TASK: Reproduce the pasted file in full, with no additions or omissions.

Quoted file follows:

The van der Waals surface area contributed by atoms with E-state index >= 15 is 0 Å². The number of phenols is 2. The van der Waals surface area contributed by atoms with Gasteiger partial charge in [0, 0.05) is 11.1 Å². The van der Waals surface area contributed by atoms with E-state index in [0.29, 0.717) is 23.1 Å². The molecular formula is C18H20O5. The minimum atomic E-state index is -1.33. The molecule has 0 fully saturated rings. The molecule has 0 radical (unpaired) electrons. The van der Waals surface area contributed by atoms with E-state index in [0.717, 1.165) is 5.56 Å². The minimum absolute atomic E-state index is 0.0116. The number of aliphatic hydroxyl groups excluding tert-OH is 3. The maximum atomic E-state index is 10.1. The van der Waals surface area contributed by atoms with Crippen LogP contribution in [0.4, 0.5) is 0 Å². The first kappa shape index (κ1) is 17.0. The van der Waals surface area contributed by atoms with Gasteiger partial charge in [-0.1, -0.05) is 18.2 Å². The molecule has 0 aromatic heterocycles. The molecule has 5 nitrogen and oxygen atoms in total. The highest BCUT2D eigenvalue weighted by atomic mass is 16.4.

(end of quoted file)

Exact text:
The van der Waals surface area contributed by atoms with E-state index >= 15 is 0 Å². The number of phenols is 2. The van der Waals surface area contributed by atoms with Gasteiger partial charge in [0, 0.05) is 11.1 Å². The van der Waals surface area contributed by atoms with E-state index in [0.29, 0.717) is 23.1 Å². The molecular formula is C18H20O5. The minimum atomic E-state index is -1.33. The molecule has 0 fully saturated rings. The molecule has 0 radical (unpaired) electrons. The van der Waals surface area contributed by atoms with E-state index in [0.717, 1.165) is 5.56 Å². The minimum absolute atomic E-state index is 0.0116. The number of aliphatic hydroxyl groups excluding tert-OH is 3. The maximum atomic E-state index is 10.1. The van der Waals surface area contributed by atoms with Crippen LogP contribution in [0.4, 0.5) is 0 Å². The first kappa shape index (κ1) is 17.0. The van der Waals surface area contributed by atoms with Gasteiger partial charge in [-0.1, -0.05) is 18.2 Å². The molecule has 0 aromatic heterocycles. The molecule has 5 nitrogen and oxygen atoms in total. The highest BCUT2D eigenvalue weighted by atomic mass is 16.4.